You were nominated for publisher of the year at the first annual FASHION NET Awards – what leadership skills/strengths do you think lead to this?
Leadership to me has always been “do unto others as you would have them do unto you”. You must lead by example, your team know that you would do anything that they are being asked to do and listen. Be decisive and create a feeling of security. Supported people will take more risks if they know you’re behind them and will aim higher. Try to bring everyone on the same journey and don’t expect everyone to be as invested as you. I have an expression “don’t look for what’s not there” be realistic about what people are capable of and try and build a team that reflects different strengths, styles and diversity. Culture always comes from the top.
What took you to Net-A-Porter and what are some of the biggest lessons you learnt while you were there?
I wanted to work for a digitally prioritised company. To make sure I remained relevant and to move with the pace of culture. I learnt to be more spontaneous and think fast, be able to think on the spot and become immersed in a digital landscape, as well as, learn about global retail.
And then with Threads - what’s the most exciting part of building a company?
When I joined Threads Styling we were less than 30 people (two years on we were +120 with an office in NY and HK). It was incredibly exciting to take a new future facing concept to market. I love to tell a new narrative to brands and personally loved the learn. Working with millennials meant I could be inversely mentored as well as bring my own experience to them.
We all need to keep moving/evolving and the fashion and media industry is becoming increasingly saturated – what do you think will set apart companies/brands in the next 10 years and keep them one step ahead from the rest?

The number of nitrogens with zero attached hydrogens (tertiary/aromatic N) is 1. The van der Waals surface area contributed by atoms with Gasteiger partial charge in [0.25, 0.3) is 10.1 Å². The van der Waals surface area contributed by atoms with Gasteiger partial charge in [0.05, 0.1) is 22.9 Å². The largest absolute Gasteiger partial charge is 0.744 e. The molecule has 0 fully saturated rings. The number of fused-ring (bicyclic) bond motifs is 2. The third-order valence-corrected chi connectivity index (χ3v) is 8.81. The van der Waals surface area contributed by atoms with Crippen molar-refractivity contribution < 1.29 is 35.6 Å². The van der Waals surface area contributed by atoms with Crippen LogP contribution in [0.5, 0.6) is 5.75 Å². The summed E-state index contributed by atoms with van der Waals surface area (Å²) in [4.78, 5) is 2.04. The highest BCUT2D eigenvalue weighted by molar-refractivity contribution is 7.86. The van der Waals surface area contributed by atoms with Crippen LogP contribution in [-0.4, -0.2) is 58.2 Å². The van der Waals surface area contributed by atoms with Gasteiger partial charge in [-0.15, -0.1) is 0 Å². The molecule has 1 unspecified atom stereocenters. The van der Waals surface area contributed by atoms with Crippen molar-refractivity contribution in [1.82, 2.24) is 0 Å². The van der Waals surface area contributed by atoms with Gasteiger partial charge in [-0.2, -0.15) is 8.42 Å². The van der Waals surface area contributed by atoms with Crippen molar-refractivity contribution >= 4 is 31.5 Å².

Over the next 10 years, customer expectations will out pace company ability to evolve. You will need to operate at the speed of the market and deliver individualised experience at scale. Customers demand what they demand, keep pace or they will take flight, lose interest – the leaders will adapt and thrive. Those slow to change will struggle and fall silent in the market. The gap will grow between the two.
“ At different times in your career, you have to upscale and for sure it’s harder, but equally, there are times to lean out and I’ve managed my career to do both at different times when the children may need you more ”
Talk us through how Threads Styling is a complement to other people’s businesses?
Threads is a compliment because it is a service proposition. We offer an amazing qualified young consumer to the brands, one they can’t necessarily access on their own. And to the customer, we offer a world of unparalleled convenience, personal service and curation in luxury shopping.
Not as many people go into bricks and mortar as they used to – where do you think bricks and mortar will be in 10 years?
On a human level, we will still want to go out! Right now, the belief is that stores need to become an experience; make your store a destination, somewhere to spend time. For example, if you’re a sport’s brand offer training advice, on site classes, a healthy cafe. People still want human interaction, good old-fashioned advice, help (and time away from digital). I think a successful blend of the two is the future. Chat-based commerce will create a seismic shift in how companies promote their services and engage their customer base wherever they are in the world. This, in my opinion, will have the biggest impact on the future of B&M.
Is carrying zero inventory the future of retail for many companies?
Not necessarily for all, but certainly, there is a big and growing demand for it. Plugging into a global network of brands gives the customer an endless ability to be able to find anything they desire, and the brands the ability to sell their own inventory to a much wider global customer base. Win/win.
How do you switch off/unwind/unplug?
Being with my husband and children. I particularly like watching my children play sport. I love getting involved in their activities, it’s an amazing way to unwind and a great leveller of what’s really important.